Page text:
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Sunday, 20 June 2021

The French factor in Lebanon

France will soon be making a new move to push the talks on forming a new coalition government in Lebanon forward

Bassem Aly , Thursday 6 May 2021
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Governments around the world are alarmed by the political deadlock in Lebanon that is hindering the formation of a new coalition government after the major explosions that took place at the Beirut port last year and the worsening social and economic conditions in the country. The situation has reached the stage at which one of them has said it will interfere in a bid to solve the crisis.

France will be sending its top diplomat, Foreign Minister Jean-Yves Le Drian, to Lebanon on 5 May in order to meet with senior officials one day later, according to sources who spoke to Reuters, although France did not officially confirm the news.  

Le Drian reportedly said he wants to meet two allies of the Lebanese Shia group Hizbullah who play a major role in Lebanese politics, Lebanese President Michel Aoun and Shia Parliamentary Speaker Nabih Berri.

He has also requested a meeting with Gebran Bassil, Lebanon’s ex-foreign minister and president of the Free Patriotic Movement (FPM), the country’s largest Christian political force.

Bassil has been facing sanctions from the US Department of the Treasury since November 2020 on suspicion of “appointing friends to positions and purchasing other forms of influence within Lebanese political circles” and “approving several projects that would have steered Lebanese government funds to individuals close to him through a group of front companies.”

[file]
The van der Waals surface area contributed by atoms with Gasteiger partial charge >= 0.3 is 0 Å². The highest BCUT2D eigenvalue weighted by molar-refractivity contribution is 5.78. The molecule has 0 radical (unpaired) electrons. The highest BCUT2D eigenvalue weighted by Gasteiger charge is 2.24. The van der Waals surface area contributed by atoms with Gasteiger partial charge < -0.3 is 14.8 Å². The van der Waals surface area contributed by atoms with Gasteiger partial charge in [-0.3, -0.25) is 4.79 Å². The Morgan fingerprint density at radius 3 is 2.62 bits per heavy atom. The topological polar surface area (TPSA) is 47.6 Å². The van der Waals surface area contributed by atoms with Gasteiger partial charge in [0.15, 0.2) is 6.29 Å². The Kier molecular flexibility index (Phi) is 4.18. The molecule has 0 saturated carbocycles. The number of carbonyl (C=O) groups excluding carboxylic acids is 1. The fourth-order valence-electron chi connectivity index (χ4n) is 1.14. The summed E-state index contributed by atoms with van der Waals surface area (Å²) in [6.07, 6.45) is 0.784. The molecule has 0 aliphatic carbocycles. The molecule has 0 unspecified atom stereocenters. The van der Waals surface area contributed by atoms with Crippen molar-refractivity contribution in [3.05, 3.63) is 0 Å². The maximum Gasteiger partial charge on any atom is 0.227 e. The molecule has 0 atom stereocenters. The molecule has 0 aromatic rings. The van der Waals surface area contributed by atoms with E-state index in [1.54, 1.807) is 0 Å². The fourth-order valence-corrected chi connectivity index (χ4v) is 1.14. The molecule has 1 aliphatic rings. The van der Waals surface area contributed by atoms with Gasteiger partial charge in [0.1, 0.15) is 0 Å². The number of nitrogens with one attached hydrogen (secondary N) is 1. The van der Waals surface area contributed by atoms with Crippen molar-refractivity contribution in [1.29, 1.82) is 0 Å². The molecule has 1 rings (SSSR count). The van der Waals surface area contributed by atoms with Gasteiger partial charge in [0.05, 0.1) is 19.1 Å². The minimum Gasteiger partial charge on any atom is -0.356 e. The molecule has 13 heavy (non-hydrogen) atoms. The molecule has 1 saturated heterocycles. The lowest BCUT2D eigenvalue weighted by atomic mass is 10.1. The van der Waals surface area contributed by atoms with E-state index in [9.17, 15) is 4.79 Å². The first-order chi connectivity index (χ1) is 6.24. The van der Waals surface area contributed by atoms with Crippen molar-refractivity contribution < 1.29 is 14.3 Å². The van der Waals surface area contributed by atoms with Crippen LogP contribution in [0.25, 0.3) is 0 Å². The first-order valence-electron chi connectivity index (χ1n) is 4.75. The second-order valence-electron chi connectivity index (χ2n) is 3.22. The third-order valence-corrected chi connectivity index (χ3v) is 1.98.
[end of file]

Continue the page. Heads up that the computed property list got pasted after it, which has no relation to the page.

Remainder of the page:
France has played a major role in seeking to find common ground between Lebanon’s political leaders since the devastating port blasts in Beirut in August 2020. Last week, it imposed sanctions on Lebanese officials, involving restrictions on their arrival on French territory.

“On a national basis, we have started to implement restrictive measures in terms of access to French territory against personalities involved in the current political blockage or involved in corruption,” Le Drian said at a press conference alongside his Maltese counterpart.

“We reserve the right to adopt additional measures against all those who hinder the way out of the crisis and we will do so in coordination with our international partners,” he added.

But Le Drian did not specify the names of the Lebanese officials who are to be sanctioned by France. Many Lebanese politicians have property, bank accounts and investments in Europe. They are also culturally connected to Europe, as they regularly enroll their sons and daughters in European schools and universities.

France has recently attempted to arrange similar moves with the EU that would include both travel bans and the freezing of the assets of Lebanese politicians until they agree on a new government.